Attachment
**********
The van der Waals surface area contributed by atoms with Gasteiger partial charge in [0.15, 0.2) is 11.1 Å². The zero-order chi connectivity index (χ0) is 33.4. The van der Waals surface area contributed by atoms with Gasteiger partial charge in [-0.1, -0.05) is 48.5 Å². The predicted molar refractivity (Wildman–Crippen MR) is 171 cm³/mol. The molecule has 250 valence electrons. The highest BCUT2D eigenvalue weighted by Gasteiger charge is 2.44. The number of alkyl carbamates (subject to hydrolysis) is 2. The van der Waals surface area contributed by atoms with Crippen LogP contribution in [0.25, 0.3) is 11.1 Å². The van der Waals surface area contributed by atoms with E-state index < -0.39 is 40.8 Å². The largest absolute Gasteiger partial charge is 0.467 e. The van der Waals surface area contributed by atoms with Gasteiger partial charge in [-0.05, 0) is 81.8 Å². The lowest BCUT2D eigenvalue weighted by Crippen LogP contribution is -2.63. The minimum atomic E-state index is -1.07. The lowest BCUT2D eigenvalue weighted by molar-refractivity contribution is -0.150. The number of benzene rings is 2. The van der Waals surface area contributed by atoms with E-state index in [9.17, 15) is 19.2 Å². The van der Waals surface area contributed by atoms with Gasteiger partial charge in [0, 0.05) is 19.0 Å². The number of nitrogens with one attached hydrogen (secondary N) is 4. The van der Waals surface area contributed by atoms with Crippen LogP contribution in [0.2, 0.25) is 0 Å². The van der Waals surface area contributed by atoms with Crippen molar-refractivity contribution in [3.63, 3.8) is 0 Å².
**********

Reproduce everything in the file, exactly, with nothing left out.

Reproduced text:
The van der Waals surface area contributed by atoms with Gasteiger partial charge in [0.15, 0.2) is 11.1 Å². The zero-order chi connectivity index (χ0) is 33.4. The van der Waals surface area contributed by atoms with Gasteiger partial charge in [-0.1, -0.05) is 48.5 Å². The predicted molar refractivity (Wildman–Crippen MR) is 171 cm³/mol. The molecule has 250 valence electrons. The highest BCUT2D eigenvalue weighted by Gasteiger charge is 2.44. The number of alkyl carbamates (subject to hydrolysis) is 2. The van der Waals surface area contributed by atoms with Crippen LogP contribution in [0.25, 0.3) is 11.1 Å². The van der Waals surface area contributed by atoms with E-state index < -0.39 is 40.8 Å². The largest absolute Gasteiger partial charge is 0.467 e. The van der Waals surface area contributed by atoms with Gasteiger partial charge in [-0.05, 0) is 81.8 Å². The lowest BCUT2D eigenvalue weighted by Crippen LogP contribution is -2.63. The minimum atomic E-state index is -1.07. The lowest BCUT2D eigenvalue weighted by molar-refractivity contribution is -0.150. The number of benzene rings is 2. The van der Waals surface area contributed by atoms with E-state index in [9.17, 15) is 19.2 Å². The van der Waals surface area contributed by atoms with Gasteiger partial charge in [0, 0.05) is 19.0 Å². The number of nitrogens with one attached hydrogen (secondary N) is 4. The van der Waals surface area contributed by atoms with Crippen LogP contribution in [0.2, 0.25) is 0 Å². The van der Waals surface area contributed by atoms with Crippen molar-refractivity contribution in [3.63, 3.8) is 0 Å².